“They have done some terrible things. I have seen them arrest people, tie them up and shoot them in the head. How many did they kill? I would say around 600 or 700. They left the bodies in the streets, I saw a dog eating a man’s head one day. There are lots of dogs on the street because their owners have left or have gone missing. Some of these dogs have become vicious, they run around in packs, they have attacked kids.”
Natalya Yakovenka was a solitary figure standing on the pavement gazing at a house. It belonged to her brother, Artem, who is missing. “He had sent his family away and he was living by himself”, she said. “We heard that the Russians had taken him away because he used to be in the Ukrainian army in the past. But he is disabled, he couldn’t fight any more. I heard they may have found a body, but where? Is it in a mortuary, in a grave?”
Serhiy Kaplinsky, a Bucha coroner, said he and his colleagues had collected around 100 corpses so far. He had buried around 60 bodies in the cemetery before he fled the city on 8 March after hearing Russians were rounding up local officials. Fifteen had died of natural causes, he reported, and the rest had shrapnel injuries or been killed by gunshots, including at close range.
Andriy Klionchonduk was shot in the leg during the fighting on Vokzalnaya.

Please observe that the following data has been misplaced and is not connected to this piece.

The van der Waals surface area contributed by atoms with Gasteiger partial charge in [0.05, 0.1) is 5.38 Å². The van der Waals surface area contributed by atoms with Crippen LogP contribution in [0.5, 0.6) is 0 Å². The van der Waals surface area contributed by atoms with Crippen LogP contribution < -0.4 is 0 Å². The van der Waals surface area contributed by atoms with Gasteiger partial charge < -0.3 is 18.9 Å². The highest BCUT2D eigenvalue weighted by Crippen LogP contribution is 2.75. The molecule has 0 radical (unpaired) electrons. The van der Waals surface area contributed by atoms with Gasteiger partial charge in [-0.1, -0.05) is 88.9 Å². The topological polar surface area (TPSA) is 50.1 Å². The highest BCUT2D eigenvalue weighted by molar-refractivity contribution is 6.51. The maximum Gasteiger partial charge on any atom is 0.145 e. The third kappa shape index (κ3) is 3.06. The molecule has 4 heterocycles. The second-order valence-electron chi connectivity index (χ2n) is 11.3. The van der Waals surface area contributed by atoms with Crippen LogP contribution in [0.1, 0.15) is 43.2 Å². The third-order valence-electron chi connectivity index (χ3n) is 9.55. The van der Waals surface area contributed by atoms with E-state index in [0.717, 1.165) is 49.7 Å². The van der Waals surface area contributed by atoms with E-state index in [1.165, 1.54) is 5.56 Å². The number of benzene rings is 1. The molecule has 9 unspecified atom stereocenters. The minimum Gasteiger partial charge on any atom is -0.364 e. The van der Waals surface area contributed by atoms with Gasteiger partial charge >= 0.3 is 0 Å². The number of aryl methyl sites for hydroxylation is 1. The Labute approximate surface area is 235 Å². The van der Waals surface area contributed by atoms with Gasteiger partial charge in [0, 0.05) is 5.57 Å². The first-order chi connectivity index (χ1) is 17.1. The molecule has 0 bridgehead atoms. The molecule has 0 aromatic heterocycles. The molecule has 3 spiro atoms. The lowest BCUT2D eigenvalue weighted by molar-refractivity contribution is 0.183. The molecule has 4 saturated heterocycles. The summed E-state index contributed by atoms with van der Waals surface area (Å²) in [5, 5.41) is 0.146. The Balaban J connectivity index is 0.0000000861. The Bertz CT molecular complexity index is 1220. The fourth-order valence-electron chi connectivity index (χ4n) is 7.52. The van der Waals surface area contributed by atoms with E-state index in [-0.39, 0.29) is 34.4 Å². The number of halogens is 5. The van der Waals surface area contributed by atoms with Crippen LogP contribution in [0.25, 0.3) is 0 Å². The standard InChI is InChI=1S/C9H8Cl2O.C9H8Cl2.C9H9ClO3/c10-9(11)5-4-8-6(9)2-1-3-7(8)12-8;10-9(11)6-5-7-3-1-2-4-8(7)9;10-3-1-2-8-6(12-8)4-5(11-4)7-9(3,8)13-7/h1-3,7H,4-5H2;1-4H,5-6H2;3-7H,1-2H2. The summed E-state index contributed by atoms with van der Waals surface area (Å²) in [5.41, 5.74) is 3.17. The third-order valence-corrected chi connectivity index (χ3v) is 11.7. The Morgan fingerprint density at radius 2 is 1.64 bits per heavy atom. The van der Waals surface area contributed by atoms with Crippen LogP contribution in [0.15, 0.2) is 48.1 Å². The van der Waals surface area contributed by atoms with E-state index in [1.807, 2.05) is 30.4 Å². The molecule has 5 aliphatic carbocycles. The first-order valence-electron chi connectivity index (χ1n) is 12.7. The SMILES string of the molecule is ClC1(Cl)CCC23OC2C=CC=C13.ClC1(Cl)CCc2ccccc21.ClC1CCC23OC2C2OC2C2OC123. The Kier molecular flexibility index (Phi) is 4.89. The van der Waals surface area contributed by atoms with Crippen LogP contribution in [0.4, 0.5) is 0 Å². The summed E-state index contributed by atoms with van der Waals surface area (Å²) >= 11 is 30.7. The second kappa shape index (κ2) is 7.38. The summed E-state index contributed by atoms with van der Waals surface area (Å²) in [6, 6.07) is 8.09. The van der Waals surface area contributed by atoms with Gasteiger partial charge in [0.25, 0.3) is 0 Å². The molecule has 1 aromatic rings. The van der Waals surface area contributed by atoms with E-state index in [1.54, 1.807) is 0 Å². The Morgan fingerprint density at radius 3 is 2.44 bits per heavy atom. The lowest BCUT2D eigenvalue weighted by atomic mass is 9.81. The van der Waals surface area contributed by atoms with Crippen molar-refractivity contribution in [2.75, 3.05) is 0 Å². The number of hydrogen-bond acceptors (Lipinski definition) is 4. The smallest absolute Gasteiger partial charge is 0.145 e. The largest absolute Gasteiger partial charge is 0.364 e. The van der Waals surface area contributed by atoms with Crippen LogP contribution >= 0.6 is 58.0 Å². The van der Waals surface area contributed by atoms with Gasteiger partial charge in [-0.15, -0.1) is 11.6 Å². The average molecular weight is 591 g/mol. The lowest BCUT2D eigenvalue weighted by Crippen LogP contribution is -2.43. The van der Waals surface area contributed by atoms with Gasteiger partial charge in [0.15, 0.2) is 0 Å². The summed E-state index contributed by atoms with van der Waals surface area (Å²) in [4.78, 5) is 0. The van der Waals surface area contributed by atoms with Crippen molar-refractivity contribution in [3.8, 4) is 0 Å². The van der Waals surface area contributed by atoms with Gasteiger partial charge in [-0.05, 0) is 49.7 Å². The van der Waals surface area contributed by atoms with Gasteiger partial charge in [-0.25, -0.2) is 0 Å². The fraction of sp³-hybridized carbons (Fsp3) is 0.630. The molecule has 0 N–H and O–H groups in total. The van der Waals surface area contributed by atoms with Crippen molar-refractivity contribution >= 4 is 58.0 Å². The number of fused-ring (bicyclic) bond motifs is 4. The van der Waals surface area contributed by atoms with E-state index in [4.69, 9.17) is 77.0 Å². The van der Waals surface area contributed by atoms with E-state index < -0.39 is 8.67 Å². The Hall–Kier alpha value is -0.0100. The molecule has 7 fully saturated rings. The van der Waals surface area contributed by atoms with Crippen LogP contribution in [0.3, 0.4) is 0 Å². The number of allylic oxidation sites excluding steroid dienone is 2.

“There was so much shellfire, so many rockets that I did not even hear the gunshot” he said. “But I felt sudden pain and then I felt wetness. It was my blood. That was on February 27, when all these tanks were destroyed. A lot of Russians were killed on that day. I think they killed a lot of people in revenge for that down the street. They arrested many as well.”
The Ukrainian Ministry of Defense have issued photographs of what they say was a torture room in barracks used by the Russian forces. The bodies found there were kneeling when gunned down, and at least one had been shot through the knees before being executed, Kyiv’s military claimed.
The Russian troops had taken over backs of looted shops for their quarters near the railway station. All that were left were mattresses on floors, with bedding taken from nearby houses — one blanket had the motif “I love New York”. Graffiti on the wall outside proclaimed “Russian strength”. A small field behind was littered with empty and broken bottles of alcohol.
On the outskirts of Bucha lay another batch of Russian tanks which had been hit. Ukrainian soldiers were salvaging what they could from the wrecks. They were also taking out bodies, those of young men broken and burned beyond recognition, part of the lethal toll in the savage battle for Bucha.
George Holan is chief editor at Plainsmen Post and has articles published in many notable publications in the last decade.